Hackers are using this classic technique to hijack Microsoft 365 accounts

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Open redirects, a classic weakness found in many of the world’s biggest web pages, are reportedly being used to steal login credentials for Microsoft 365 accounts.

According to experts from security firm Inky, the method was used to send more than 6,800 phishing emails from Google Workspace, posing as Snapchat, in the last two and a half months. As for American Express, the team identified more than 2,000 phishing emails.

Identity theft is one of the more popular cybercriminal activities, as the data can be successfully leveraged for other forms of fraud.

AmEx moves fast, Snapchat lags

Open redirects allow threat actors to use other people’s domains and websites as temporary landing pages, before sending the victims to the phishing page. That way, when the attacker sends a phishing email, the link in the email’s body might look legitimate, further encouraging people to click.

"Since the first domain name in the manipulated link is in fact the original site's, the link may appear safe to the casual observer," Inky says. "The trusted domain (e.g., American Express, Snapchat) acts as a temporary landing page before the surfer is redirected to a malicious site."

After learning about the flaw, American Express took only a few days to patch things up, while Snapchat, although notified by the researchers more than a year ago, is yet to fix the issue.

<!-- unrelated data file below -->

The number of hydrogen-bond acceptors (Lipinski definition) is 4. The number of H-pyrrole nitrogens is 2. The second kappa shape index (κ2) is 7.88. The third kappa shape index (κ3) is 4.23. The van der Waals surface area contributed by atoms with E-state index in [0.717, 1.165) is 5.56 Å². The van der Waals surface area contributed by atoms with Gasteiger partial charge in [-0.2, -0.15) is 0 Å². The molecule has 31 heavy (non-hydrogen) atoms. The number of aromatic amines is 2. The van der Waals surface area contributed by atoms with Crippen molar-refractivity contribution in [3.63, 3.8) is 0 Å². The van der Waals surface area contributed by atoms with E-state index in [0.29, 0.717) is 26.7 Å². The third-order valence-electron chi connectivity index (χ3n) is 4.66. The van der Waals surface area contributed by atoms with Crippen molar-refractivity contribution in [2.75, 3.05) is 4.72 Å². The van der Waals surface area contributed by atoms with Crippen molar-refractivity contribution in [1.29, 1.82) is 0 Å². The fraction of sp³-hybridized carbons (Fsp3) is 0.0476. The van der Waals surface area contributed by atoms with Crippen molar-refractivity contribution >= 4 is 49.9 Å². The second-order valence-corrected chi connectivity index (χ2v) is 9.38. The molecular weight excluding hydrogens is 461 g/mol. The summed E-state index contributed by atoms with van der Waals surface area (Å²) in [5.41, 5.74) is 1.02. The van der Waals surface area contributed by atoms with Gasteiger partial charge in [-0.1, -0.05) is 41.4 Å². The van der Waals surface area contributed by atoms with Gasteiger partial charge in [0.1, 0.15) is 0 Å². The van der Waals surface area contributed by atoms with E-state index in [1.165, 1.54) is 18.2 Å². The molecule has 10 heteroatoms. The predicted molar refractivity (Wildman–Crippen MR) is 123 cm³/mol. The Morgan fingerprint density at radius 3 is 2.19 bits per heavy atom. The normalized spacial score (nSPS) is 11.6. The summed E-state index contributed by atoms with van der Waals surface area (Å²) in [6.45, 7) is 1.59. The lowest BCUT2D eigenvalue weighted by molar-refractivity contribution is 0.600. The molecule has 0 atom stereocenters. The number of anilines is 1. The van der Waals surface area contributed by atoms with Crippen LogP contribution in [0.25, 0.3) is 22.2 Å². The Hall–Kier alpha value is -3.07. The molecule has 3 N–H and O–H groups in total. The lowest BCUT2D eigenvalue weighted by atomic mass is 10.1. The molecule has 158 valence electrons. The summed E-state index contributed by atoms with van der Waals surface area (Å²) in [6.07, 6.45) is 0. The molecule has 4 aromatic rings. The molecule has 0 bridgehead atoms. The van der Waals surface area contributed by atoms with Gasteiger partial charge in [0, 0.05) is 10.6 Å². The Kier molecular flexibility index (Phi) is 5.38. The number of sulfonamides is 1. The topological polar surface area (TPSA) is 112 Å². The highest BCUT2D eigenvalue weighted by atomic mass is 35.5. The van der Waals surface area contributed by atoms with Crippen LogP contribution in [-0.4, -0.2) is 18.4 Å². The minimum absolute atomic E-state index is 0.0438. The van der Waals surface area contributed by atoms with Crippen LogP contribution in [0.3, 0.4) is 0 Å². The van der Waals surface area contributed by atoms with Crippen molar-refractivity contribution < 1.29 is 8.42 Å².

"In both the Snapchat and the American Express exploits, the black hats inserted personally identifiable information (PII) into the URL so that the malicious landing pages could be customized on the fly for the individual victims," Inky added. "And in both, this insertion was disguised by converting it to Base 64 to make it look like a bunch of random characters."

While the links may look legitimate, there is a way to spot the fraud, Inky explains. When a user receives such an email, they should inspect the hyperlink for things such as "url=," "redirect=," "external-link," or "proxy" strings or multiple occurrences of "HTTP", as these will likely show that it’s a redirect. 

Website owners should also set up redirection disclaimers, forcing users to click before being redirected to external sites. 

Via: BleepingComputer

Sead Fadilpašić

Sead is a seasoned freelance journalist based in Sarajevo, Bosnia and Herzegovina. He writes about IT (cloud, IoT, 5G, VPN) and cybersecurity (ransomware, data breaches, laws and regulations). In his career, spanning more than a decade, he’s written for numerous media outlets, including Al Jazeera Balkans. He’s also held several modules on content writing for Represent Communications.